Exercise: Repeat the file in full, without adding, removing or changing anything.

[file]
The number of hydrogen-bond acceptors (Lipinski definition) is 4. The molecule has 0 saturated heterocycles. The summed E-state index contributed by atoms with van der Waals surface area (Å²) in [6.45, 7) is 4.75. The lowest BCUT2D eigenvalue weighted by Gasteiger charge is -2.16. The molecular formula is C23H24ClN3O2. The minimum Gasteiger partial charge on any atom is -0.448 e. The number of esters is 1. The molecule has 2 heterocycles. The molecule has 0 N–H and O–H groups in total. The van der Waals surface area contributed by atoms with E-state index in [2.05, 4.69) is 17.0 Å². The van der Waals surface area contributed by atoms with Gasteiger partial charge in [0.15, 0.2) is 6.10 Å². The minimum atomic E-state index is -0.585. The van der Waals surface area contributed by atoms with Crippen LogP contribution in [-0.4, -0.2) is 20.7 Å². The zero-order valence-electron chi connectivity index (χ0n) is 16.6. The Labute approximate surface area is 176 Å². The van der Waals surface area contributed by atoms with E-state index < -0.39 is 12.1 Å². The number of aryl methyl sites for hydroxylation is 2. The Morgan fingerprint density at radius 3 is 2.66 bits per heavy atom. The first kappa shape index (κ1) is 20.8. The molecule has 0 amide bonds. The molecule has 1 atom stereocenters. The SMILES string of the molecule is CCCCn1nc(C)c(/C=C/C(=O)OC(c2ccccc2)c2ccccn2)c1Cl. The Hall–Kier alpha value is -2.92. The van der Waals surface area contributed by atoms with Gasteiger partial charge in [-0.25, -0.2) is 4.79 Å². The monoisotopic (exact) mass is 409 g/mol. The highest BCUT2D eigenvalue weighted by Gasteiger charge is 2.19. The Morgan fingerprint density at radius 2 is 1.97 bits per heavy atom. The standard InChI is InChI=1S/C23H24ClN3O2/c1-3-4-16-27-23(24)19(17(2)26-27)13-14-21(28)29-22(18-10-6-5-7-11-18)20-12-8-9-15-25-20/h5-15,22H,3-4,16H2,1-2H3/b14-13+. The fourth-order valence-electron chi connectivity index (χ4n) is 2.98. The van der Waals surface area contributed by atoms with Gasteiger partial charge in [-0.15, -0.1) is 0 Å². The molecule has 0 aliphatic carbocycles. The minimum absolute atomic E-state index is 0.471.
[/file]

The number of hydrogen-bond acceptors (Lipinski definition) is 4. The molecule has 0 saturated heterocycles. The summed E-state index contributed by atoms with van der Waals surface area (Å²) in [6.45, 7) is 4.75. The lowest BCUT2D eigenvalue weighted by Gasteiger charge is -2.16. The molecular formula is C23H24ClN3O2. The minimum Gasteiger partial charge on any atom is -0.448 e. The number of esters is 1. The molecule has 2 heterocycles. The molecule has 0 N–H and O–H groups in total. The van der Waals surface area contributed by atoms with E-state index in [2.05, 4.69) is 17.0 Å². The van der Waals surface area contributed by atoms with Gasteiger partial charge in [0.15, 0.2) is 6.10 Å². The minimum atomic E-state index is -0.585. The van der Waals surface area contributed by atoms with Crippen LogP contribution in [-0.4, -0.2) is 20.7 Å². The zero-order valence-electron chi connectivity index (χ0n) is 16.6. The Labute approximate surface area is 176 Å². The van der Waals surface area contributed by atoms with E-state index < -0.39 is 12.1 Å². The number of aryl methyl sites for hydroxylation is 2. The Morgan fingerprint density at radius 3 is 2.66 bits per heavy atom. The first kappa shape index (κ1) is 20.8. The molecule has 0 amide bonds. The molecule has 1 atom stereocenters. The SMILES string of the molecule is CCCCn1nc(C)c(/C=C/C(=O)OC(c2ccccc2)c2ccccn2)c1Cl. The Hall–Kier alpha value is -2.92. The van der Waals surface area contributed by atoms with Gasteiger partial charge in [-0.25, -0.2) is 4.79 Å². The monoisotopic (exact) mass is 409 g/mol. The highest BCUT2D eigenvalue weighted by Gasteiger charge is 2.19. The Morgan fingerprint density at radius 2 is 1.97 bits per heavy atom. The standard InChI is InChI=1S/C23H24ClN3O2/c1-3-4-16-27-23(24)19(17(2)26-27)13-14-21(28)29-22(18-10-6-5-7-11-18)20-12-8-9-15-25-20/h5-15,22H,3-4,16H2,1-2H3/b14-13+. The fourth-order valence-electron chi connectivity index (χ4n) is 2.98. The van der Waals surface area contributed by atoms with Gasteiger partial charge in [-0.15, -0.1) is 0 Å². The molecule has 0 aliphatic carbocycles. The minimum absolute atomic E-state index is 0.471.